CDMO Explained: An Overview of Contract Development and Manufacturing Organisations in Pharma


In the dynamic world of Pharma and Biopharma, the need to innovate the development and manufacturing of new drugs cost-effectively and with speed has become critically important. 

As the industry continues to evolve, companies are constantly seeking ways to streamline their operations, reduce costs, and bring new innovative products to market faster. This is why Contract Development and Manufacturing Organisations (CDMOs) have grown to become a fundamental to the pharma ecosystem.

The global Contract Manufacturing market is estimated to be worth $176.5 Billion USD revenue in 2023, and forecast to reach $258.3 Billion by 2028, growing at a CAGR of 7.9% over that period.

Indeed, 90% of biopharma companies now rely on outsourcing for biopharmaceutical manufacturing, Source: BioPlan Report and Survey 2022

A CDMO can be a one-stop-shop for bio/pharmaceutical companies, providing comprehensive services from drug development to manufacturing. By outsourcing to a CDMO, pharma companies can focus on their core competencies such as drug discovery and marketing, while leaving the complex tasks of drug development and manufacturing to the experts.

  • For the latest insights and best practices, make sure to register to CDMO Live – the ultimate online partnering event for bio/pharma outsourcing. Sign up here for your free ticket.

In this guide, we will delve into the world of CDMOs, exploring what they are, what they do, and why they have grown to become an integral part of the pharmaceutical industry.

What is a CDMO?

A Contract Development and Manufacturing Organisation (CDMO) is a service provider in the pharmaceutical industry that provides comprehensive services from drug development to manufacturing. In essence, a CDMO is a one-stop-shop for pharmaceutical companies, allowing them to outsource a significant portion of their operations.

The term CDMO stands for Contract Development and Manufacturing Organisation. The ‘Contract’ part of the acronym refers to the contractual agreement between the pharmaceutical company and the service provider. ‘Development and Manufacturing’ refers to the wide range of services that CDMOs provide, which can include everything from pre-formulation, formulation development, stability studies, method development, pre-clinical and Phase I clinical trial materials, late-stage clinical trial materials, formal stability, scale-up, registration batches and commercial production.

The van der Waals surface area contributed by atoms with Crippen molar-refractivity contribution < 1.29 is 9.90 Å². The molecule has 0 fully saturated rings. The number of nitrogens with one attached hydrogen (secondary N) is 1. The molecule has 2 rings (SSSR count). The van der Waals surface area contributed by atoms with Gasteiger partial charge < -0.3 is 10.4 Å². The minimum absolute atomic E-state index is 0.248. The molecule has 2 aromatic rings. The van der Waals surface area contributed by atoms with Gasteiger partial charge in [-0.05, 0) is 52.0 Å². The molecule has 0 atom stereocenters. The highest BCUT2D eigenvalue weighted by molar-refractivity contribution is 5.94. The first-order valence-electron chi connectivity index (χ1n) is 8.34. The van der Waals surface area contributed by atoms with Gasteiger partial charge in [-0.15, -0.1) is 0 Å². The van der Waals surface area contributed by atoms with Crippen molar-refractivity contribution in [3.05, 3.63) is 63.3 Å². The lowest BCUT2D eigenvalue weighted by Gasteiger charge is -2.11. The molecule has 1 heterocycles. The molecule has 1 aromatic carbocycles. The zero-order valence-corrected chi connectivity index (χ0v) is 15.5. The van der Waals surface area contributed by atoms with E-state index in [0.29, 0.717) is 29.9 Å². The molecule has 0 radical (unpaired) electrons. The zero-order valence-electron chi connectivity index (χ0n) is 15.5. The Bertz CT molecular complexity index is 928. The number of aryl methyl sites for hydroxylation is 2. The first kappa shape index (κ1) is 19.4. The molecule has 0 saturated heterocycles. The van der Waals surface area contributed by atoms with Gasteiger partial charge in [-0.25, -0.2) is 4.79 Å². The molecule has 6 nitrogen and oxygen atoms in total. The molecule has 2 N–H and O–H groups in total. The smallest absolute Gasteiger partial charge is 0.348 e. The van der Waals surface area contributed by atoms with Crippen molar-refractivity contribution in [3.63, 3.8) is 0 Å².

Comparison between a CDMO, a CMO, and a CRO

In the pharmaceutical industry, there are several types of service providers that companies can partner with, each offering a different range of services. Three of these are Contract Development and Manufacturing Organisations (CDMOs), Contract Manufacturing Organisations (CMOs), and Contract Research Organisations (CROs). While they may seem similar at first glance, there are key differences between them.

Contract Research Organisations (CRO) primarily focuses on providing research services. These services can include everything from early-stage research and development to clinical trials and regulatory affairs. By partnering with a CRO, pharmaceutical companies can access specialised expertise and infrastructure for their research needs.

Contract Manufacturing Organisations (CMO), on the other hand, specialises in manufacturing services. They provide the infrastructure and expertise needed to manufacture pharmaceutical products on a large scale. This allows pharmaceutical companies to bring their products to market without having to invest in their own manufacturing facilities.

Contract Development and Manufacturing Organisations (CDMO) provides a combination of both research and manufacturing services. They offer end-to-end support for pharmaceutical companies, from the early stages of research and development all the way through to manufacturing and packaging of the final product.

In essence, while CROs, CMOs, and CDMOs all play crucial roles in the pharmaceutical industry, they each offer different types of services. By understanding these differences, pharmaceutical companies can make informed decisions about which type of organisation to partner with based on their specific needs.


Drug discovery and Development pipeline. (Pharma, 2007)

The Role of a CDMO in Drug Development and Manufacturing